In November 2017, African and European leaders will converge in Abidjan for the Africa-EU Summit. Between 9 and 10 May 2017, I joined researchers, policymakers, heads of civil society organisations, activists, government officials, and AU and EU officials in Addis Ababa for a precursor conference aimed at addressing issues of common concern and interest in the Africa-EU partnership.
It was jointly organised by the Nairobi-based Centre for Citizens’ Participation on the African Union (CCPAU) and the Friedrich-Ebert-Stiftung Addis Ababa office. We covered peace and security, migration, economic relations, the youth and also assessed the progress made thus far. At the end of these dialogues and in retrospect, it was clear that Europe needs to humble itself when dealing with Africa.
Dr Admore Kambudzi, the Acting Director for the Peace and Security department of the AU, Africa-EU has assisted the AU in attaining the milestone of functional coherence in the African Peace and Security Architecture particularly the work in Burundi, South Sudan and Somalia. The Head of the Peace and Security section of the EU Delegation to the AU, Dr Thorsten Clausing, saw it differently, arguing that the EU is not getting return on investment.
At the beginning of 2016, the EU cut its funding to the African Union Mission in Somalia (AMISOM) by 20 percent. A deeper conversation is needed beyond ‘value for money’ capitalist interpretation. Europe is being disingenuous thus needing a reminder that Africa’s problems, problems of governance, are a direct result of incompatibilities of the European state system they imposed on Africa in the 1880s.
See it this way; the fight is about who must cook and eat when – when, how, why and where in a European kitchen located in Africa; the state. Before this forceful unification in the European kitchen, Africans presided over their own, separate kitchens. Europe cannot, therefore, abscond its responsibilities resulting from its recreation and reconfiguring of Africa.
It is not just 1880s related coloniality. Recently, Europe and its diaspora (the US) moved into Libya, ignoring the AU, to kill President Gaddafi and install puppets. Libya is yet to recover. Francophone Africa is in a mess with wounded knowledge and confidence of self and perpetual conflicts. France continues to manipulate currencies, support dictators and remove (arrest and imprison) leaders such as Laurent Gbagbo.
Just imagine how our ancestors from Francophone Africa – Senghor Leopold, Frantz Fanon and Thomas Sankara – feel from ancestry. Most major conflicts in Africa hitherto have had a direct or indirect European hand. For Europe to assume its current stance is extraordinary arrogance. Europe needs humility!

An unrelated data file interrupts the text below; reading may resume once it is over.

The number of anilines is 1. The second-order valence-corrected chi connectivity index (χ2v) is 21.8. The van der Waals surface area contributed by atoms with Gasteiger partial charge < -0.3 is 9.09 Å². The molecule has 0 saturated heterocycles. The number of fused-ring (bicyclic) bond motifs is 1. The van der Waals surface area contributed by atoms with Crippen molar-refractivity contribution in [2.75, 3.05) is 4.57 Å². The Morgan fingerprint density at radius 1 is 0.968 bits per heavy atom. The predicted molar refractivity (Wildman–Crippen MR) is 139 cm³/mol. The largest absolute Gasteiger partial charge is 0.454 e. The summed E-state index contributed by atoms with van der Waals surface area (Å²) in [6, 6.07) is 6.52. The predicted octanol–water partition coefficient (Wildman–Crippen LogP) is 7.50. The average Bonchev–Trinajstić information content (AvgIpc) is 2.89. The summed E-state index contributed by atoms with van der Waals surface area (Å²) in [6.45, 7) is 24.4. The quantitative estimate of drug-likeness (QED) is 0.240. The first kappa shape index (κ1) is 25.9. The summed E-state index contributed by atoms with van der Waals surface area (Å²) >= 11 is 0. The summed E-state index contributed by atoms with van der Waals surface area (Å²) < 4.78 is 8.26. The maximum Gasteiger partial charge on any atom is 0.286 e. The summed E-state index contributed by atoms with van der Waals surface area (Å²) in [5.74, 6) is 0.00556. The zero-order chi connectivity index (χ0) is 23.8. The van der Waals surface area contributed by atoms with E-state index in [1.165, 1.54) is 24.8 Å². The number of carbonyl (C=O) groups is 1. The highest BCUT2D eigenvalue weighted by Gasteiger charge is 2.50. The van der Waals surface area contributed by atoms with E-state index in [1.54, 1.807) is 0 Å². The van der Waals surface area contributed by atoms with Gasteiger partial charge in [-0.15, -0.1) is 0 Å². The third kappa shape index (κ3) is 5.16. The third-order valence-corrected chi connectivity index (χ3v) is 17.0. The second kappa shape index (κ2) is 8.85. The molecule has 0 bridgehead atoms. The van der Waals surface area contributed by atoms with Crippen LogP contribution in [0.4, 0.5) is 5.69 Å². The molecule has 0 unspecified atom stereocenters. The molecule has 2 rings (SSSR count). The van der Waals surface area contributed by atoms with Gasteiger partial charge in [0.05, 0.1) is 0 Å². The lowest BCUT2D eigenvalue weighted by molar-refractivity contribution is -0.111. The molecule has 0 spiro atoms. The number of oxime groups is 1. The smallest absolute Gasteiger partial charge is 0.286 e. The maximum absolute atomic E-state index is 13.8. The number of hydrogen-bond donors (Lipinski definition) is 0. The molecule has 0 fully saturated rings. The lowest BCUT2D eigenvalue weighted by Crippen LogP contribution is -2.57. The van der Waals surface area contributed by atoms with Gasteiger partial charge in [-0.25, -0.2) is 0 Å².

Following its refugee crisis, Europe has introduced migration as a new condition for development cooperation. Certain African countries will now be forced to agree with migration conditionality. Strangely, of all migrants that come to Europe, Africa only accounts for less than 20 percent. Take France, for illustrative purposes, with its 36 000+ municipalities. For the 25 000 migrants it was asked to take, there will still be 12 000+ municipalities starved of migrants – taking one migrant per municipality. What is the hullabaloo, really? Europe, a key promoter of human rights, failed to capture the human right dimension of migration. Migrants do not risk their lives travelling to Europe in search of cigarettes. Sometimes it is really a matter of life and death. But Europe needs to be reminded that Africa has experienced a serious influx of brutal and violent European migrants since the 1880s. Those migrants are still in Africa today – 100 years later – controlling African economies and occupying millions of hectares of African land, particularly in the Southern African countries of Namibia and South Africa.
Africa’s sellout liberating generation has been effectively seduced and romanced to maintain the neoliberal economic order profiting Europe. But there is a new wave – a wave of decoloniality demanding the completion of the struggle against European colonialism. There is an awake generation of fearless and radical young men and women of Africa rejecting the lengthy ‘visions’ and promises of European bouncers/bodyguards masquerading as African leaders.
Those who disagree must go ask Ben Ali, Hosni Mubarak, Blasie Compaore and other western stooges. It is a struggle that will complete and deal with coloniality of being, power and knowledge. Indeed, it is a struggle to resolve the remaining contradictions of economic power. It is a struggle that will be led by fearless young men and women of Africa ready to surrender their lives. It does not exist in the boardrooms of European-funded civil society but in African streets and shacks.
If the European bodyguards masquerading African leaders fail to do so, this 3rd generation of freedom fighters, after the heavy celebratory drinks from celebrating European economic defeat, will search for the graves of current leaders and urinate on them. For Europe, it must be quickly be told to review its stance of peace and security, on migration and economic cooperation. Indeed, Europe must urgently search and learn about this thing; humility!
* Job Shipululo Amupanda is a commissioner for the African Diaspora and External Affairs of the African Youth Commission (AYC). He lectures political science at the University of Namibia.